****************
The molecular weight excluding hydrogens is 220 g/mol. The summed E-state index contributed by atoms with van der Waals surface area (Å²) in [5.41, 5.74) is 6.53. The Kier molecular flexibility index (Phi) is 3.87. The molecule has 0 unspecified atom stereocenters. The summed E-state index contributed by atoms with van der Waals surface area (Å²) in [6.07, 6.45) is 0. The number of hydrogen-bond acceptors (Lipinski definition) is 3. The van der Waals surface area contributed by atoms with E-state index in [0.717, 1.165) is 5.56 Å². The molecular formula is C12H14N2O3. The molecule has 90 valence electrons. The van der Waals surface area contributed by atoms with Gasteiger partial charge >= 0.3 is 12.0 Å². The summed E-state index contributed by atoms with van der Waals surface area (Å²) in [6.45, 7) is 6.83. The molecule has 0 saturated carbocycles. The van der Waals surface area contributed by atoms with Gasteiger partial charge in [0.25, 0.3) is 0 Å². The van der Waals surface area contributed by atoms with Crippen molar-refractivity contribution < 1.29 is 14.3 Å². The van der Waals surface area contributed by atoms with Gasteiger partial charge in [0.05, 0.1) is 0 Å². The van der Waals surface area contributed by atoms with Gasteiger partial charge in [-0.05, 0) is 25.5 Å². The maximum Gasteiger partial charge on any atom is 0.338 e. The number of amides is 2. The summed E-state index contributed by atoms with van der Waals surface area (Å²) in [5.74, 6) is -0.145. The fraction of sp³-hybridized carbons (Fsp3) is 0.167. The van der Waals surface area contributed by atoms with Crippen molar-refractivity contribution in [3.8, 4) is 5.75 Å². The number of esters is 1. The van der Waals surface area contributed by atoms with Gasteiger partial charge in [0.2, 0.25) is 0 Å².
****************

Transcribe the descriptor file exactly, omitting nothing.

The molecular weight excluding hydrogens is 220 g/mol. The summed E-state index contributed by atoms with van der Waals surface area (Å²) in [5.41, 5.74) is 6.53. The Kier molecular flexibility index (Phi) is 3.87. The molecule has 0 unspecified atom stereocenters. The summed E-state index contributed by atoms with van der Waals surface area (Å²) in [6.07, 6.45) is 0. The number of hydrogen-bond acceptors (Lipinski definition) is 3. The van der Waals surface area contributed by atoms with E-state index in [0.717, 1.165) is 5.56 Å². The molecular formula is C12H14N2O3. The molecule has 90 valence electrons. The van der Waals surface area contributed by atoms with Gasteiger partial charge >= 0.3 is 12.0 Å². The summed E-state index contributed by atoms with van der Waals surface area (Å²) in [6.45, 7) is 6.83. The molecule has 0 saturated carbocycles. The van der Waals surface area contributed by atoms with Gasteiger partial charge in [0.25, 0.3) is 0 Å². The van der Waals surface area contributed by atoms with Crippen molar-refractivity contribution < 1.29 is 14.3 Å². The van der Waals surface area contributed by atoms with Gasteiger partial charge in [0.05, 0.1) is 0 Å². The van der Waals surface area contributed by atoms with Gasteiger partial charge in [-0.05, 0) is 25.5 Å². The maximum Gasteiger partial charge on any atom is 0.338 e. The number of amides is 2. The summed E-state index contributed by atoms with van der Waals surface area (Å²) in [5.74, 6) is -0.145. The fraction of sp³-hybridized carbons (Fsp3) is 0.167. The van der Waals surface area contributed by atoms with Crippen molar-refractivity contribution in [3.8, 4) is 5.75 Å². The number of esters is 1. The van der Waals surface area contributed by atoms with Gasteiger partial charge in [0.2, 0.25) is 0 Å².